If you have just discovered that an image or video of you has been shared without your consent, an initial course of action could be to ask the person who has shared this content to remove or delete it.
A template of the kind of message you can send, making it clear that you do not consent to sharing of this image or video, is provided below.
You can use this template to send an email or letter to someone.Template for confirming absence of consent
Your personal safety is our priority. If you fear for your safety, or are experiencing image-based abuse as part of an abusive relationship, it is best to not contact this person yourself and to try other options instead. This is particularly important when the person with your image is also abusive to you or others offline.
If you have tried contacting someone who has your image or video and they have refused to remove it, you can report the content to the site or service on which it is posted, or if you are not confident approaching the site yourself, you can make a report to the Office of the eSafety Commissioner and our team will work with you to find the best way to help.
Below is an example of an email or message you may wish to use if you want to ask someone who has an intimate image or video of you to destroy the image or video and refrain from sharing.
The template below tells the person with your image that they do not have consent to keep your image or share your image in any form. They may still keep or share your image, but the message will make it clear that you do not consent to them having your image or sharing it. This could be used as future evidence that you did not consent to share these images, if they disregard your written request.
Even if you agreed that this person could take or have your intimate image at one point in time, this does not mean that consent has also been granted for it to be shared with others or for other people to have or see this image.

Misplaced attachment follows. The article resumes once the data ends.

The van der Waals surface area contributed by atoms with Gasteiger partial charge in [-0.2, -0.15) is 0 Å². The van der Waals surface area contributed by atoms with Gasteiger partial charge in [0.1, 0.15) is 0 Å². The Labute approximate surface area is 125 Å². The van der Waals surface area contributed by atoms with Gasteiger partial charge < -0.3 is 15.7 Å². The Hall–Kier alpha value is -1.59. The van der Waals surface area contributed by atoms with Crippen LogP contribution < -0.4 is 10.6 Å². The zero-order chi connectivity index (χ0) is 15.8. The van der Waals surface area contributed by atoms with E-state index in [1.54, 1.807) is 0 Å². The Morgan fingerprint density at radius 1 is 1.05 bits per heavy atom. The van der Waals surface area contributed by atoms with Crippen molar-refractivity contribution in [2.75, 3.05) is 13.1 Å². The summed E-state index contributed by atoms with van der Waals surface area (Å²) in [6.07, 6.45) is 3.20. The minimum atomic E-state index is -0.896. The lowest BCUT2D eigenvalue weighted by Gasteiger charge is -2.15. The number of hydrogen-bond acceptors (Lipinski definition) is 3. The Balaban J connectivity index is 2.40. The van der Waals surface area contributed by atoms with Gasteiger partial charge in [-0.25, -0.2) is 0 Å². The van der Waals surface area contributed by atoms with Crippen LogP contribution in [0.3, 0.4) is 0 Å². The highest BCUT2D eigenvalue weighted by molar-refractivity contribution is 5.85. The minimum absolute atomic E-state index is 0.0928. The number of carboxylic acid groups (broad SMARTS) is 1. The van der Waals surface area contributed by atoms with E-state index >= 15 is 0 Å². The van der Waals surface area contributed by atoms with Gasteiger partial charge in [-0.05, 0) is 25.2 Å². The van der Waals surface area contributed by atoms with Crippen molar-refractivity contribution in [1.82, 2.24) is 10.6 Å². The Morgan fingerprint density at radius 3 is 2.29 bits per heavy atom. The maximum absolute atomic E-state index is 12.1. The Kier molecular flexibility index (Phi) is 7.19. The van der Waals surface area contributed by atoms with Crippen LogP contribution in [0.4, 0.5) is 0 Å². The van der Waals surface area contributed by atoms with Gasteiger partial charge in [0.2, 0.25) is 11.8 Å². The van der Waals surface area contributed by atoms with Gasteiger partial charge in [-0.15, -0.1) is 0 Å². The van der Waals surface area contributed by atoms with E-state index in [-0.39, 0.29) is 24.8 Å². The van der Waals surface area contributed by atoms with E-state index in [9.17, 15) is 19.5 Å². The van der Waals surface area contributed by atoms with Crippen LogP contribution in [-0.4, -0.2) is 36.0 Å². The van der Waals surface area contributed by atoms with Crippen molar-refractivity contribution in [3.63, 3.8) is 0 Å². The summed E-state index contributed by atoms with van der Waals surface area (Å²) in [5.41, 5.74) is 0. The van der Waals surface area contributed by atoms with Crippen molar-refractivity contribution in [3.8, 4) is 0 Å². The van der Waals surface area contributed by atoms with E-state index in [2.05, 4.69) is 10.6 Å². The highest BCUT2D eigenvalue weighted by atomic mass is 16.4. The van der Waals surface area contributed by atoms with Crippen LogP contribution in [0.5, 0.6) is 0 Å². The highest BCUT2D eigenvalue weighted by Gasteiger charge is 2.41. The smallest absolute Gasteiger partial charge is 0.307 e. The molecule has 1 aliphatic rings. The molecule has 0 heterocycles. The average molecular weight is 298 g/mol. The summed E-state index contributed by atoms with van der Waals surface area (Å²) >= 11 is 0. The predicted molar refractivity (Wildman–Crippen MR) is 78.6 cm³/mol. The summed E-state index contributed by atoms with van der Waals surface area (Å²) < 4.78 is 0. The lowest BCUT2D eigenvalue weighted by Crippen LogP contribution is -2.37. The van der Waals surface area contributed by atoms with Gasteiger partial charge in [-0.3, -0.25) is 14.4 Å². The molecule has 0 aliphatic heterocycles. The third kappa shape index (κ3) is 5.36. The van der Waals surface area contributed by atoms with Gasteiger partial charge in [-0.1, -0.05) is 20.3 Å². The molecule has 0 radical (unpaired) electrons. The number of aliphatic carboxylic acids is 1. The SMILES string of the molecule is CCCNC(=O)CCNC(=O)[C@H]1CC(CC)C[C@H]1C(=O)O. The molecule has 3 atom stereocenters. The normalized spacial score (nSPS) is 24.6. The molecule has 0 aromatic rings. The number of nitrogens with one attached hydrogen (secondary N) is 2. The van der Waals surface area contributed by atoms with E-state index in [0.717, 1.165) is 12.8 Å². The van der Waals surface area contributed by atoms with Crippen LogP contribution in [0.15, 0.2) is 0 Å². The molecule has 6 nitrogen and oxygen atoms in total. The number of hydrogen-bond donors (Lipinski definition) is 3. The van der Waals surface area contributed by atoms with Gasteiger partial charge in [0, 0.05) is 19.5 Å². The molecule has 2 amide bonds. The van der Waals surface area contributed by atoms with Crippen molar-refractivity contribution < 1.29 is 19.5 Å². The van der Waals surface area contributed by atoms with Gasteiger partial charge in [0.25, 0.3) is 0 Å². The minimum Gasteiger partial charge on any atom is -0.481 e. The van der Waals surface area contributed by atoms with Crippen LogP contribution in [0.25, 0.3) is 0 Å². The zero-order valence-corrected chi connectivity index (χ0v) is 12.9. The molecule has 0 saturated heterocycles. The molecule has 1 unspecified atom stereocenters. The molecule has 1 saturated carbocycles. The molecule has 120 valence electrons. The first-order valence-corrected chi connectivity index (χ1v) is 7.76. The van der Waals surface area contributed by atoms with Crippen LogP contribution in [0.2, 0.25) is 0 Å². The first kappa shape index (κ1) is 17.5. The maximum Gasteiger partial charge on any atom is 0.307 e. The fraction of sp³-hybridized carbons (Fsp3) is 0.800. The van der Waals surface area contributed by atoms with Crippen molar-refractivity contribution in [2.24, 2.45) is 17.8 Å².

Sending an email or message like this may help you if you feel that the person who has your intimate image/video might have misunderstood you, or might not share your image once they realise that this is not what you want.
Evidence that you have sent this letter may also be helpful if you, your lawyer or the police decide to take legal action. The court may see the fact that you have sent this letter as evidence that you did not consent to having your image kept or shared.
Make sure you keep a copy of any letters, emails or messages you send, and any proof that it was opened and read, such as a ‘read receipt’, for evidence.
Before you send this message, be aware that any message sent to the person sharing your image may be used in court and treated as evidence. This may help you if the person keeps sharing the image after you have asked them not to. However, be mindful that any other communication or contact you have with this person may also be used as evidence.
Please adapt the email or message as needed according to your circumstances.
I [name and relationship to the recipient, e.g. ‘Jane Smith your ex-wife’] advise that I do not/no longer consent to you having the image/video of me [add description, such as ‘that I sent you on (DATE)’].
More specifically, I do not consent to you sharing it with any other person or posting it in any online location.
I request that you delete the image/video, and all copies you may have of the image/video, immediately.
If you have posted the image/video in any online or other location, I request that you remove it immediately.
We know that many Australians who have experienced image-based abuse may be in need of support. It can be distressing to discover that an intimate image or video of you has been shared online. You will find more options for support and counselling services in the support section of this website.Take me to support